CINCINNATI—Video games and snack food have taken the brunt of the blame for the rising childhood obesity epidemic.
But while active lifestyles and healthy diets are key to long-term good health, the risks of a child becoming overweight and suffering from obesity-related conditions later in life may be determined long before its first soda or video game system.
Moms and doctors alike have long thought heavier babies to be healthier babies. But obesity hasn't always been considered the problem it is today, and scientists are learning that there is a fine line between optimal baby weight and a larger size that could point to future health problems.
Because babies obviously have no control over their own weight, newborn size has to be determined in the womb, and is most likely directed by the mother through both genetic and environmental factors.
Understanding how a mom’s weight and diet contribute to baby’s size and long-term health is the goal of one University of Cincinnati (UC) research team.
“Studies have found that heavier moms have heavier babies,” says Debra Krummel, PhD, endowed associate professor of nutritional sciences in the College of Allied Health Sciences, “We’re trying to figure out why—and ultimately come up with some guidelines for women so that their babies will be healthy at birth and through adulthood.”
Krummel is teaming with Theresa Powell, PhD, associate professor in the College of Medicine’s obstetrics and gynecology department, on this multifaceted study with hopes of drawing conclusions about which baby weights are “normal,” which lead to metabolic disorders, and what moms can do before or during pregnancy to set up their babies for a healthy adulthood.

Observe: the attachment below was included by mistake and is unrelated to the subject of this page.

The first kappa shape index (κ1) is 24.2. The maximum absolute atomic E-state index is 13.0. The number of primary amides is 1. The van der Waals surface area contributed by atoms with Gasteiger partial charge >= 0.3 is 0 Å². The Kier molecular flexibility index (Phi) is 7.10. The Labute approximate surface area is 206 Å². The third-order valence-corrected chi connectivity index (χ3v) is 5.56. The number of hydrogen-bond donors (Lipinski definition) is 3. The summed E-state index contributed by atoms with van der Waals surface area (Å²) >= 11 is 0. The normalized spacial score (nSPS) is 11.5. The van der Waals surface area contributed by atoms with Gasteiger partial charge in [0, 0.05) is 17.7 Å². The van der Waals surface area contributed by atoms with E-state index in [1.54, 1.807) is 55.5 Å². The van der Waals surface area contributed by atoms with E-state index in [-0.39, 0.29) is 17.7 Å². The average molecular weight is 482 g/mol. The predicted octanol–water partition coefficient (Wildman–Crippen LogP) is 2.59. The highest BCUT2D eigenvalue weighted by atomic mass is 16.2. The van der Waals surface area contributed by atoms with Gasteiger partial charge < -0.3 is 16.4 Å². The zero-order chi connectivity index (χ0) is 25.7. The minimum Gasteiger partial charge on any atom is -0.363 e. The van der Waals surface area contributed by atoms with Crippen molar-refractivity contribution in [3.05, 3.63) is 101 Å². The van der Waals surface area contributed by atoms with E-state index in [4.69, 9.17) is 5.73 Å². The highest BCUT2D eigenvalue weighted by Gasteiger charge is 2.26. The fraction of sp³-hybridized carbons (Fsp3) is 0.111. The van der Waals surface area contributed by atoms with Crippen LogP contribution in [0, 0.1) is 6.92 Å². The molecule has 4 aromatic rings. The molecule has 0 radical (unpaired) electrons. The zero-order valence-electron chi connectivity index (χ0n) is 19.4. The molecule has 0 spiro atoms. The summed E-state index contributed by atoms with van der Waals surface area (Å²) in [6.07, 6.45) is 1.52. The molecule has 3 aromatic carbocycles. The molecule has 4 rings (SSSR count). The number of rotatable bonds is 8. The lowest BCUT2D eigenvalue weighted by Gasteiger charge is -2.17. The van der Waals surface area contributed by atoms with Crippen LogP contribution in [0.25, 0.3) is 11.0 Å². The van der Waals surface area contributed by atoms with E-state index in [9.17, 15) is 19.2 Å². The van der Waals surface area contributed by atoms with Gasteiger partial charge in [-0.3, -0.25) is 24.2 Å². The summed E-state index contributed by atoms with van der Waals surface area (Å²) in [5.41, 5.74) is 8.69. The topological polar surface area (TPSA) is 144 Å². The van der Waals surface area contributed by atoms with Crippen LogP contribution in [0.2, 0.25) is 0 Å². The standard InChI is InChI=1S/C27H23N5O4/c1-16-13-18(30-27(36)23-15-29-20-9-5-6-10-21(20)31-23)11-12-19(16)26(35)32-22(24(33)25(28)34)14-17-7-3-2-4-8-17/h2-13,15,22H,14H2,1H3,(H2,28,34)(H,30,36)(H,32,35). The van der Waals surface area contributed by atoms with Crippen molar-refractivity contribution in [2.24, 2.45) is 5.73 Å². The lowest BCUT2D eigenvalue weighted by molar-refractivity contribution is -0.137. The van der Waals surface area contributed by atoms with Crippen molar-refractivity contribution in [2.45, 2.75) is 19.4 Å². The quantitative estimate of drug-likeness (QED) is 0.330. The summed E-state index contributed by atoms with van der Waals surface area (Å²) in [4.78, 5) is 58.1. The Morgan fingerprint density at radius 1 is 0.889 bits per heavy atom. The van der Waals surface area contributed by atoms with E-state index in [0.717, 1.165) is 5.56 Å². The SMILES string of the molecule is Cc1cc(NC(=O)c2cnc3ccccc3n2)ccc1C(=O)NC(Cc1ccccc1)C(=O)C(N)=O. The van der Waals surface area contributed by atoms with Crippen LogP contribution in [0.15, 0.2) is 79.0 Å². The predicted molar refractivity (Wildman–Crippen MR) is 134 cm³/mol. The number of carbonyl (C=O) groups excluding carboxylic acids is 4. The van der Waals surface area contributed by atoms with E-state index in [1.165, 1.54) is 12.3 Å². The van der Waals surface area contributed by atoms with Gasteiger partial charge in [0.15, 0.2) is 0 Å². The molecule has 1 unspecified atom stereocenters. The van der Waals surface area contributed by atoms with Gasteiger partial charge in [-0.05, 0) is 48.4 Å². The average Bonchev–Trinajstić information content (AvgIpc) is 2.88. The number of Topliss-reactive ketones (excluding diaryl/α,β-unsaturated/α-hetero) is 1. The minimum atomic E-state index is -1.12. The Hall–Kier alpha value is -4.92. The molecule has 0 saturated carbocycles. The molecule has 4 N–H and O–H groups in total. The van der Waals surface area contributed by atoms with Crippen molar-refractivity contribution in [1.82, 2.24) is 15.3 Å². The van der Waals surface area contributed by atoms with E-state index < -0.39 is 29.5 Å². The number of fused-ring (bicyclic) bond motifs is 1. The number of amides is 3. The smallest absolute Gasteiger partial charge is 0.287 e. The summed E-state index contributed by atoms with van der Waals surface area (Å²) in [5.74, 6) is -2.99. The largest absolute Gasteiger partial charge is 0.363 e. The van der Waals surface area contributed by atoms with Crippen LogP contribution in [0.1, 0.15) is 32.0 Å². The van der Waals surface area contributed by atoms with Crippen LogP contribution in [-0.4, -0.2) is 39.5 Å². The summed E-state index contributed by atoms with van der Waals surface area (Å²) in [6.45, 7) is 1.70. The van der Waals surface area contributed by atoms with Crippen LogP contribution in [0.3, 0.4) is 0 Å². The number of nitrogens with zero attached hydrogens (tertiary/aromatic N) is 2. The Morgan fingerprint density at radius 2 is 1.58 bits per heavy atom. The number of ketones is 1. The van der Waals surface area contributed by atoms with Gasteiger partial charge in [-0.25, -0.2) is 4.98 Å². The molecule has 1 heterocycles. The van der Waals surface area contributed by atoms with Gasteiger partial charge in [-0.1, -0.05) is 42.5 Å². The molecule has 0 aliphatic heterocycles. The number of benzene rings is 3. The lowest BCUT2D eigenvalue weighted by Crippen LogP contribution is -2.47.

Krummel will follow a group of women through pregnancy, taking body composition measurements, nutrition surveys and blood samples during the first and third trimesters. Her team will then follow up with the women’s babies when they are three months old—gathering the same data as they did in each mother.
Powell’s lab will look at the data collected from the mothers and babies and will also take samples of each participant’s placenta at birth. The team has already studied placental tissue and found that heavy women have higher levels of metabolic hormones and inflammatory mediators called cytokines—all of which stimulate the placenta to work overtime, transporting more nutrients to the baby.
The researchers hypothesize that the mother’s metabolic status—including her hormone and cytokine levels, body composition, metabolic rate and other dietary factors—controls the function of the placenta, which in larger women then passes more nutrients on to the developing fetus, leading to heavier babies.
“The placenta is an organ that’s not very well understood,” says Powell. “But we do know from laboratory studies that the function of the placenta changes before the baby’s weight does. We’re trying to figure out what triggers placenta to be such an active ‘transporter’ in larger women compared with women of a normal weight.”
The results of their study, Krummel says, could lead to some straightforward recommendations for women that may lead to positive benefits for babies.
“We may find that simple dietary changes before or during pregnancy could have a huge effect on a baby’s health,” says Krummel. “Ultimately, moms want what’s best for their babies and are guided by recommendations from their physicians. If we can add to that body of knowledge, we’re helping to creating an environment that leads to better health.”
The research is funded for three years by the university through a pilot grant and millennium funding. For more information on the study, call the nutrition research laboratory at (513) 558-7042.